DID YOU KNOW… that Ed Sheeran, who performed at the Queen’s Platinum Jubilee on February 2, 2022, is a person who stutters, just like the Queen’s father, King George VI?

In a June 2015 honorary speech, Sheeran shared what he felt was the hardest part about dealing with a stutter: “The thing that I found most difficult about it was knowing what to say but not really being able to express it in the right way.” For years, Sheeran tried a variety of speech therapies to help with his stuttering, but it was memorizing music that he said helped him effectively remedy his stutter. “I got heavily into music at a young age, and got very, very into rap music,” Sheeran said. “Eminem was the first album that my dad bought me. He bought me the Marshall Mathers LP when I was nine years old, not knowing what was on it. And he let me listen to it, and I learned every word of it back to front by the age I was 10.”

Sheeran elaborated on listening to Eminem’s music on repeat, saying, “he raps very fast and very melodically, and very percussively, and it helped me get rid of the stutter.” The singer told the audience to embrace their inner weirdness: “Just be yourself. Embrace your quirks.” Sheeran then shared his advice for coping with stuttering with the audience: “Work through it and get the treatment that you want to get, but … don’t see it as a plight on your life and carry on pushing forward.”

In an interview with ABC News, Sheeran talked about how kids often worry about fitting in, but that, “the moment you stop trying to fit in is when stuff fits around you.”

The difficulties King George VI faced with stuttering are well known to many. In November 2010, worldwide movie audiences were presented with a most interesting and unusual movie release with The King’s Speech, starring Colin Firth as King George VI and Helena Bonham Carter as his wife Elizabeth.

Unfortunately, history may have forgotten the courageous and inspiring story of Prince Albert who stuttered badly and never dreamed that he would ever be king when his older brother, King Edward VIII, abruptly abdicated the throne in 1936 to marry Wallis Simpson, an American divorcee.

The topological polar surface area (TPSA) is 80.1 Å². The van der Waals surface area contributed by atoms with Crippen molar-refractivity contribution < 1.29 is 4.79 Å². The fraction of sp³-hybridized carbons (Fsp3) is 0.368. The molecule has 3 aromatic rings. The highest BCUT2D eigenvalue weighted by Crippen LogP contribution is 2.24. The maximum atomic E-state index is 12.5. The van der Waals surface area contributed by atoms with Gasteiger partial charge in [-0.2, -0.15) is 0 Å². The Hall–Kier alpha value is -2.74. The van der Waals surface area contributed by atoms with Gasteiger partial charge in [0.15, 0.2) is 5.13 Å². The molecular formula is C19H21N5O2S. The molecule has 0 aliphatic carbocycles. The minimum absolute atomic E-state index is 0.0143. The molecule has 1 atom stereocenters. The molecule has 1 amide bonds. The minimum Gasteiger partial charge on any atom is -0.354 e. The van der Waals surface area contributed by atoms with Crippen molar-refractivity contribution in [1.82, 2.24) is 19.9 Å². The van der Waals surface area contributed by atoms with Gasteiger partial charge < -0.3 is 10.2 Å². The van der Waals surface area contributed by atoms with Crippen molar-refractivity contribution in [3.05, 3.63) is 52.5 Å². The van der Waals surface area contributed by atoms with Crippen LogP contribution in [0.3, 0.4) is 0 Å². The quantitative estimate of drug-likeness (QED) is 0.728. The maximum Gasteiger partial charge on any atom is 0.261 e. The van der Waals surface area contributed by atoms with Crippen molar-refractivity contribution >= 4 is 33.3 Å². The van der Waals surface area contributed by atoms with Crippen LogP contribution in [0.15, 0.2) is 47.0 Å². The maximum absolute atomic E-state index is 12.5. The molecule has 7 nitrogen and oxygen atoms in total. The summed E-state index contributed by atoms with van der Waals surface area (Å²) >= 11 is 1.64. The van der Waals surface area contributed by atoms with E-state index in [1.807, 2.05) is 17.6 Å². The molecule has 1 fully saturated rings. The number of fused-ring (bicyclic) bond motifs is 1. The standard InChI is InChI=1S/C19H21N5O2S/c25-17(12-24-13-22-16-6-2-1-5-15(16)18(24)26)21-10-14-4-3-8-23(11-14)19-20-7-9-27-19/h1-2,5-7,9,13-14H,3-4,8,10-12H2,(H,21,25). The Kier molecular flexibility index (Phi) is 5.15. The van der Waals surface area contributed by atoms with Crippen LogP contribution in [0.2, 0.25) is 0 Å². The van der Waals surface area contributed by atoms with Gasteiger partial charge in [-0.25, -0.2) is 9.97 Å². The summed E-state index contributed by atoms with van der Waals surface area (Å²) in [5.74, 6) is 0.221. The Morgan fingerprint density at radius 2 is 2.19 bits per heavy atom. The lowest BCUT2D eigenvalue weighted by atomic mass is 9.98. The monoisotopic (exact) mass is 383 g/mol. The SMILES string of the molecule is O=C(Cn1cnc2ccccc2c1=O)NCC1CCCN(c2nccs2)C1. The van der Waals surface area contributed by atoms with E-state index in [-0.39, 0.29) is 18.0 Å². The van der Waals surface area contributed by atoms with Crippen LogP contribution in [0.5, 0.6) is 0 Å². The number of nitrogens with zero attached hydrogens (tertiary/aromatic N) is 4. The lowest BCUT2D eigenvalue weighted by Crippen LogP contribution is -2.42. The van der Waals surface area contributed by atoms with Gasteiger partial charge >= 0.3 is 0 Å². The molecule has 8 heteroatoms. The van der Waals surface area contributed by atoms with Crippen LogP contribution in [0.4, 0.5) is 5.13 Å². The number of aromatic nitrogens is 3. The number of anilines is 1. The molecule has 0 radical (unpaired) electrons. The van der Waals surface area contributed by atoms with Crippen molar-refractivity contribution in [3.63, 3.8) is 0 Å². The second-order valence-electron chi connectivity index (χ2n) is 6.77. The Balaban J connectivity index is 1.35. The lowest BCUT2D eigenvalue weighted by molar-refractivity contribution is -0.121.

In an interview after the completion of the filming of The King’s Speech, producer Iain Canning said, “His brother was famously charming and Bertie was considered the dull-witted one with little charisma.” When Prince Albert, who was known as Bertie, ascended to the throne to become King George VI, it is an understatement to say that his life changed drastically.

The film deals solely with George VI’s stuttering and his relationship with Lionel Logue, an Australian speech therapist retained by the Prince to help him overcome his stuttering in the years before, during and after the 1936 abdication by his older brother. While countless other movies have had characters who stutter, this is the first one to focus on the lead character’s stuttering and speech therapy.

Like many people who stutter, Prince Albert had met with failure in several speech programs. When Lionel Logue, played by Geoffrey Rush in the movie, saw the Prince give a speech in public, he turned to his son and said, “He’s too old for me to manage a complete cure. But I could very nearly do it. I’m sure of that.”

Stuttering remains a part of British royal history, and the connection between Ed Sheeran’s appearance at Her Majesty’s Platinum Jubilee must have been a comfort for the Queen, when remembering the hope and inspiration her late father had given to her beloved country during their time of crisis.

From the Fall 2022 Magazine